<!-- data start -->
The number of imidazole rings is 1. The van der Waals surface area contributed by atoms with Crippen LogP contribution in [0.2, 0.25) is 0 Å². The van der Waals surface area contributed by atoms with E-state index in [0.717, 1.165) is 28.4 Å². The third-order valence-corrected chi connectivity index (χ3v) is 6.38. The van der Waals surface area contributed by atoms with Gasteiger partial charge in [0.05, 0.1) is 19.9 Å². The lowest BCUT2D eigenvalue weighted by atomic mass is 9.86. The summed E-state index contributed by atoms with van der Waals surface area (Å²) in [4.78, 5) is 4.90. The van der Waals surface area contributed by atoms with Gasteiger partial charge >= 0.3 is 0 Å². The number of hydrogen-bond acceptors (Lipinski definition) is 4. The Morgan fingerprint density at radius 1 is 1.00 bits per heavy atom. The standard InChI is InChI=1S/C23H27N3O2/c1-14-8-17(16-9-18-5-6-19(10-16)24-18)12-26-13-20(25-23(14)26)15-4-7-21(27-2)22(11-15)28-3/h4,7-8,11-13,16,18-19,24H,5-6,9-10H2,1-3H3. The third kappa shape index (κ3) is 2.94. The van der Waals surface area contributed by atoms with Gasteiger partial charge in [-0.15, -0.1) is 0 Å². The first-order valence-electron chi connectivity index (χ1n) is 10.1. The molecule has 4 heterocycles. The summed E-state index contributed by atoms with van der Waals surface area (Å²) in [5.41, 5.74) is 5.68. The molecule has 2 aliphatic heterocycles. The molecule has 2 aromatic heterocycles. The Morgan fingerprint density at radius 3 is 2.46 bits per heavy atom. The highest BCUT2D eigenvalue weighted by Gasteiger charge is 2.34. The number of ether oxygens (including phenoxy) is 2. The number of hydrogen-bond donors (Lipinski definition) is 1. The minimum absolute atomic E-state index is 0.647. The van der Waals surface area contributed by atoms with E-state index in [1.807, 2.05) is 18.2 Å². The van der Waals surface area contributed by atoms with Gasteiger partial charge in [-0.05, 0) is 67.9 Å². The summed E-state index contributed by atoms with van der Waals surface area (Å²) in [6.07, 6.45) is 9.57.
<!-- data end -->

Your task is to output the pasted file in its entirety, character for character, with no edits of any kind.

The number of imidazole rings is 1. The van der Waals surface area contributed by atoms with Crippen LogP contribution in [0.2, 0.25) is 0 Å². The van der Waals surface area contributed by atoms with E-state index in [0.717, 1.165) is 28.4 Å². The third-order valence-corrected chi connectivity index (χ3v) is 6.38. The van der Waals surface area contributed by atoms with Gasteiger partial charge in [0.05, 0.1) is 19.9 Å². The lowest BCUT2D eigenvalue weighted by atomic mass is 9.86. The summed E-state index contributed by atoms with van der Waals surface area (Å²) in [4.78, 5) is 4.90. The van der Waals surface area contributed by atoms with Gasteiger partial charge >= 0.3 is 0 Å². The number of hydrogen-bond acceptors (Lipinski definition) is 4. The Morgan fingerprint density at radius 1 is 1.00 bits per heavy atom. The standard InChI is InChI=1S/C23H27N3O2/c1-14-8-17(16-9-18-5-6-19(10-16)24-18)12-26-13-20(25-23(14)26)15-4-7-21(27-2)22(11-15)28-3/h4,7-8,11-13,16,18-19,24H,5-6,9-10H2,1-3H3. The third kappa shape index (κ3) is 2.94. The van der Waals surface area contributed by atoms with Gasteiger partial charge in [-0.15, -0.1) is 0 Å². The first-order valence-electron chi connectivity index (χ1n) is 10.1. The molecule has 4 heterocycles. The summed E-state index contributed by atoms with van der Waals surface area (Å²) in [5.41, 5.74) is 5.68. The molecule has 2 aliphatic heterocycles. The molecule has 2 aromatic heterocycles. The Morgan fingerprint density at radius 3 is 2.46 bits per heavy atom. The highest BCUT2D eigenvalue weighted by Gasteiger charge is 2.34. The number of ether oxygens (including phenoxy) is 2. The number of hydrogen-bond donors (Lipinski definition) is 1. The minimum absolute atomic E-state index is 0.647. The van der Waals surface area contributed by atoms with E-state index in [1.807, 2.05) is 18.2 Å². The van der Waals surface area contributed by atoms with Gasteiger partial charge in [-0.05, 0) is 67.9 Å². The summed E-state index contributed by atoms with van der Waals surface area (Å²) in [6.07, 6.45) is 9.57.